When Person-Directed Care Really Works
A new study spreads good news about the use of antipsychotic medication. It’s going away. Tennessee ranked fifth nationally in dementia drug reduction following a two year study period.
This success is due to a strong movement towards person-directed care that Tennessee has embraced. This week the state’s efforts were highlighted by The Tennessean for their reduction of antipsychotic medication usage:
The data is collected on patients whose diagnosis indicates they are not candidates for antipsychotic drugs.
State officials attribute the reduction in Tennessee from 29.27 percent of nursing home patients in the first quarter of 2011 to 25.02 percent in the first quarter of this year to a series of training workshops for nursing home staffers conducted last year with a federal grant.
The sessions, including methods to deal with patients’ behavior without medication, were held across the state by The Eden Alternative, a New York state nonprofit.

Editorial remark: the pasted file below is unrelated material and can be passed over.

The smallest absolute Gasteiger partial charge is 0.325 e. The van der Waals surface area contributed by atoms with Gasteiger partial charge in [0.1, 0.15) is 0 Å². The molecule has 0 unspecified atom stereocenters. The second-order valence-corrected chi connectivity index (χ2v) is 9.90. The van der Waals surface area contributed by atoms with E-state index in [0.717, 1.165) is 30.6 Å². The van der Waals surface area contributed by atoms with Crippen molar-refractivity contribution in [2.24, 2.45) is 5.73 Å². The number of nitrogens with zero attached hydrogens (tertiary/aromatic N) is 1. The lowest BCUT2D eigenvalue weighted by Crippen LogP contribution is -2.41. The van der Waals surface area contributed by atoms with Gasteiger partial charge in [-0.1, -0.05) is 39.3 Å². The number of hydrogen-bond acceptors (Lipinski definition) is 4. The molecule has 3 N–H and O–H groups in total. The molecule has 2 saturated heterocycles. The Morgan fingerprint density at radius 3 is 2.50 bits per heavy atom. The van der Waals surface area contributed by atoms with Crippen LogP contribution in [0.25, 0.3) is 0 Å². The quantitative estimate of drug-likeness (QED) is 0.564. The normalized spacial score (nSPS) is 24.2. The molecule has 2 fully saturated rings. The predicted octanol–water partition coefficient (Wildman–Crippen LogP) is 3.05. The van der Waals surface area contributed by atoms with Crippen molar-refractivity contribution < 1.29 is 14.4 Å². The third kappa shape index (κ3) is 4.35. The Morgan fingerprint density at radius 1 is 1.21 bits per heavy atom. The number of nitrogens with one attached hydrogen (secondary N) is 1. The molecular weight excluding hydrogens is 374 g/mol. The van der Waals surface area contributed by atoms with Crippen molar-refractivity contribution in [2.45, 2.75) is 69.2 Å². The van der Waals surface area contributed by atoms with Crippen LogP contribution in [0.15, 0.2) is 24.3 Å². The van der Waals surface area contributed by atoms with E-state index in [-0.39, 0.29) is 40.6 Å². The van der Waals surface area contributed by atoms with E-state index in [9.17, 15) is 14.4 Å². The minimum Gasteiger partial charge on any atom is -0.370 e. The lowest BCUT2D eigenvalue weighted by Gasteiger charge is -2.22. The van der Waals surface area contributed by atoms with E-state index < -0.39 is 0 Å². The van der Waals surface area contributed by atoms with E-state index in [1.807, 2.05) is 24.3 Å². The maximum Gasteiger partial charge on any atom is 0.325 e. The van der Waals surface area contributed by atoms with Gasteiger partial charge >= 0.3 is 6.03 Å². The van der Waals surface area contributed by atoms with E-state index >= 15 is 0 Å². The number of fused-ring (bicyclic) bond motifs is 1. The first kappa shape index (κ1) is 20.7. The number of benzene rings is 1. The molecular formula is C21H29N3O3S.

Federal health officials have been waging a national campaign to cut antipsychotic drug use on patients with dementia because of the potential for adverse effects, including death.
The Eden Alternative did a number of Dementia Beyond Drug trainings around the Volunteer State in an effort reduce the use of antipsychotics in treating the symptoms of dementia. Tennessee had one of the worst medication rates in the country going into this study period, so we are so encouraged by the rate at which they are improving.
The Dementia Beyond Drugs training, created by Eden Mentor Dr. Al Power, focuses on better communication and empathy in the caring process. The positive effect is that the Elder is more engaged, less agitated, and don’t need medication.
While Tennessee still has a high rate of medication we are excited to see the shift towards a life worth living. Way to go Tennessee.